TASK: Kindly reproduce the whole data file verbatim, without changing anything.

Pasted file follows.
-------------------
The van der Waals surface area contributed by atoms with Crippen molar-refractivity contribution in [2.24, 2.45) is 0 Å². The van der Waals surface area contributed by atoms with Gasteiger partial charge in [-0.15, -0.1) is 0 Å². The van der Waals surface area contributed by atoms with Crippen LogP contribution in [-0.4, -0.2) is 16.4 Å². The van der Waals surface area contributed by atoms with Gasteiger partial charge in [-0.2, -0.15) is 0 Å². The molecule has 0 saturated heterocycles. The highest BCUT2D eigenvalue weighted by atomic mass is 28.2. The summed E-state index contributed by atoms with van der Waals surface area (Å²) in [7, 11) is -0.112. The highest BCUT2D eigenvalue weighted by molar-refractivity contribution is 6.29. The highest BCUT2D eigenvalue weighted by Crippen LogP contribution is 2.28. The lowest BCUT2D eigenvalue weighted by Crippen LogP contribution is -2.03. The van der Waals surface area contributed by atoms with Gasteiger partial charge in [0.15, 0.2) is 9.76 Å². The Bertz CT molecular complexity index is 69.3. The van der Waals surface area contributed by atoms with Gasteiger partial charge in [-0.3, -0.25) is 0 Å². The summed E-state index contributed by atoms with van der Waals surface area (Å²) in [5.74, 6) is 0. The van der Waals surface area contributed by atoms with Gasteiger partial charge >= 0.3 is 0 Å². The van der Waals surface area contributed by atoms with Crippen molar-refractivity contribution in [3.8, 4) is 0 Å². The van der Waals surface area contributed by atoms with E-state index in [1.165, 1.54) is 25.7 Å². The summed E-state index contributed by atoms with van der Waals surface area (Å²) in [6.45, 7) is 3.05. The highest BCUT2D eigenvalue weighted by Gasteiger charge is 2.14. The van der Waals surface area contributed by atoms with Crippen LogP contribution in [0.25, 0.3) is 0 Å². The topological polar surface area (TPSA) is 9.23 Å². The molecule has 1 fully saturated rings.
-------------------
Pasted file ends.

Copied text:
The van der Waals surface area contributed by atoms with Crippen molar-refractivity contribution in [2.24, 2.45) is 0 Å². The van der Waals surface area contributed by atoms with Gasteiger partial charge in [-0.15, -0.1) is 0 Å². The van der Waals surface area contributed by atoms with Crippen LogP contribution in [-0.4, -0.2) is 16.4 Å². The van der Waals surface area contributed by atoms with Gasteiger partial charge in [-0.2, -0.15) is 0 Å². The molecule has 0 saturated heterocycles. The highest BCUT2D eigenvalue weighted by atomic mass is 28.2. The summed E-state index contributed by atoms with van der Waals surface area (Å²) in [7, 11) is -0.112. The highest BCUT2D eigenvalue weighted by molar-refractivity contribution is 6.29. The highest BCUT2D eigenvalue weighted by Crippen LogP contribution is 2.28. The lowest BCUT2D eigenvalue weighted by Crippen LogP contribution is -2.03. The van der Waals surface area contributed by atoms with Gasteiger partial charge in [0.15, 0.2) is 9.76 Å². The Bertz CT molecular complexity index is 69.3. The van der Waals surface area contributed by atoms with Gasteiger partial charge in [-0.3, -0.25) is 0 Å². The summed E-state index contributed by atoms with van der Waals surface area (Å²) in [5.74, 6) is 0. The van der Waals surface area contributed by atoms with Gasteiger partial charge >= 0.3 is 0 Å². The van der Waals surface area contributed by atoms with Crippen molar-refractivity contribution in [3.8, 4) is 0 Å². The van der Waals surface area contributed by atoms with E-state index in [1.165, 1.54) is 25.7 Å². The summed E-state index contributed by atoms with van der Waals surface area (Å²) in [6.45, 7) is 3.05. The highest BCUT2D eigenvalue weighted by Gasteiger charge is 2.14. The van der Waals surface area contributed by atoms with Crippen LogP contribution in [0.25, 0.3) is 0 Å². The topological polar surface area (TPSA) is 9.23 Å². The molecule has 1 fully saturated rings.